Palmer Amaranth

Wed. May. 1, 2019

Click below to listen to my 2 min. Garden Bite radio show:  Palmer Amaranth

All above and below ground parts of the plant must be destroyed. Additionally, no transportation, propagation, or sale of these plants is allowed. Failure to comply may result in enforcement action by the county or local municipality.  YIKES!  They are not kidding around!

Palmer Amaranth in a field

The dreaded Palmer amaranth, a runaway weed threatening ecological systems has found a new pathway. In September of 2016, Palmer amaranth (Amaranthus palmeri) was initially discovered and confirmed in Minnesota.

First let’s take a look at the differences in amaranths…. this link will give you a lot more detail!

It had been in isolated populations in several counties.  It’s also invaded Wisconsin. And now, the Minnesota Department of Agriculture (MDA) has found a new route for the invasive weed to… through grain and seed screenings used as feed.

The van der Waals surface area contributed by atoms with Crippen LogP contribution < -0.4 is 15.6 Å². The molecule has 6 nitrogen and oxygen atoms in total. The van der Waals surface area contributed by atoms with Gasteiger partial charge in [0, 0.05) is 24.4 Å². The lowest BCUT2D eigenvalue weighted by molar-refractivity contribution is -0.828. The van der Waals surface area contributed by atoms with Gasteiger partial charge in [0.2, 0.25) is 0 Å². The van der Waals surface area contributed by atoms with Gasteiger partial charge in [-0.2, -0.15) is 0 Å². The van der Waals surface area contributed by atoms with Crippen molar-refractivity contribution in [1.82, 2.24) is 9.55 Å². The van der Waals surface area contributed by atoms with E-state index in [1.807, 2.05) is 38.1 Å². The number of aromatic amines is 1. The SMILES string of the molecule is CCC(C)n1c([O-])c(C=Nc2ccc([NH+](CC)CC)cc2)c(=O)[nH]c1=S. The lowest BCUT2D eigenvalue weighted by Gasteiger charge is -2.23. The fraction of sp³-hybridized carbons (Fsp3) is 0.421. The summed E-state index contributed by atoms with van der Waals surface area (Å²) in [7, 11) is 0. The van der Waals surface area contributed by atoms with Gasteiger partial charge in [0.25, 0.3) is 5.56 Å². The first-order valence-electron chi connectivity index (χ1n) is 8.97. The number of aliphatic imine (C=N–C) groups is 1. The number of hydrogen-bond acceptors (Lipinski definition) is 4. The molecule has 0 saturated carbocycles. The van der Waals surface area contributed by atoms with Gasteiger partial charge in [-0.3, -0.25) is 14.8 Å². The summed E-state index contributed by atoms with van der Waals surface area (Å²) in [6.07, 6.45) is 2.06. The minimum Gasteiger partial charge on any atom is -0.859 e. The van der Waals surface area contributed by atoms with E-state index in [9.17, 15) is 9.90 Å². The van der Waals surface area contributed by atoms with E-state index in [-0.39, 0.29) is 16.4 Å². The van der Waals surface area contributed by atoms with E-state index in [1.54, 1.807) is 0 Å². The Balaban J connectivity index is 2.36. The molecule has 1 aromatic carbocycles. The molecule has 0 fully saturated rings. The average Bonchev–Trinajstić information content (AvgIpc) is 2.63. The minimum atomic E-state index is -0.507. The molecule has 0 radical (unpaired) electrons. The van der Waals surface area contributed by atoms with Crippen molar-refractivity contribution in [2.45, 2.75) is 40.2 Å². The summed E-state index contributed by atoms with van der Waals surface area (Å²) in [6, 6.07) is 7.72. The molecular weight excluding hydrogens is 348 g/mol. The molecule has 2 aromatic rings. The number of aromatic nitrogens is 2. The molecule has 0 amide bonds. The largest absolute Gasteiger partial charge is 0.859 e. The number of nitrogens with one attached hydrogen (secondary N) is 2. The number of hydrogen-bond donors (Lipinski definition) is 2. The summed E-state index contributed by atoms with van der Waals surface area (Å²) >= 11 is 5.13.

Palmer Amaranth leaf with spine on tip

After an investigation into a Palmer amaranth find in Redwood County, the MDA determined the weed found its way into a soybean field through cattle manure. The cattle had been fed screenings from contaminated sunflower seed.  And, as we know, what goes in, must come out. Unfortunately, the seed remains viable.

The MDA is encouraging farmers, especially those that have manure from feedlots spread on their land, to look for Palmer amaranth and report suspect plants.

This nasty weed can grow 2 to 3 inches a day, typically reaching 6 to 8 feet, or more, in a season. Left uncontrolled, a single female Palmer amaranth plant typically produces 100 to 500,000 seeds. It is resistant to multiple herbicides and can cause substantial yield losses.

More information from Extension – a cooperative education system

Palmer Amaranth